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The Legal Scholar Award: Erin Morrow Hawley

The Legal Scholar Award: From July 2007 to July 2008, Erin Morrow Hawley had a front-row seat to the inner workings of the highest court in the land when she served as a U.S. Supreme Court law clerk to Chief Justice John G. Roberts. Now an associate law professor at the University of Missouri, she’s turned that experience and her appellate work across the country into valuable insight for her students.

From July 2007 to July 2008, Erin Morrow Hawley had a front-row seat to the inner workings of the highest court in the land when she served as a U.S. Supreme Court law clerk to Chief Justice John G. Roberts. Now an associate law professor at the University of Missouri, she’s turned that experience and her appellate work across the country into valuable insight for her students.

What inspired you to get involved in the justice system? As a college student, I interned in Washington, D.C., and observed lawmakers debating statutes that would profoundly impact the lives of individual people. This connection between the law and people inspired me to go to law school. As a professor, I try to encourage students to use their legal training to benefit both their clients and their communities.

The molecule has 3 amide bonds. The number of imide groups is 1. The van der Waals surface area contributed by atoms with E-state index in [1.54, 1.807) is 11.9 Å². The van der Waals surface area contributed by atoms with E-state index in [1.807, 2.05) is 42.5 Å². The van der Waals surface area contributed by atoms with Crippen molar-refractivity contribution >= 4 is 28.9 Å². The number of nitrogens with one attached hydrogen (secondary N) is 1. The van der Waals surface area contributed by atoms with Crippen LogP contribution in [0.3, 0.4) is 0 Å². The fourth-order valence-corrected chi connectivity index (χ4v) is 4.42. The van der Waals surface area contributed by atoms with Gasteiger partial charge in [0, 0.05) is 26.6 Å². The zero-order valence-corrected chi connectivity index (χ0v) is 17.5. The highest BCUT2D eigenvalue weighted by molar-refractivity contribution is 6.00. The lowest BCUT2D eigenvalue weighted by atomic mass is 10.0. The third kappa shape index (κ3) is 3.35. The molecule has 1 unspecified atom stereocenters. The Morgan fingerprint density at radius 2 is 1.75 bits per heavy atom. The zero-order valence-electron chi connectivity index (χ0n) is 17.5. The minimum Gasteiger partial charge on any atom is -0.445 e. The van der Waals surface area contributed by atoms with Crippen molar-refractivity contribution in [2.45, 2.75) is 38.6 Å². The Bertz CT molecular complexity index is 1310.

What has been your favorite part of the job? My favorite part of teaching is watching the confidence of students blossom as they realize that they can be excellent attorneys and serve their clients and communities well.

 

What is something that would surprise people about you? I was (literally) riding horses before I could walk and grew up on a cow-calf ranch in a rural county where cows outnumber people 40 to one.

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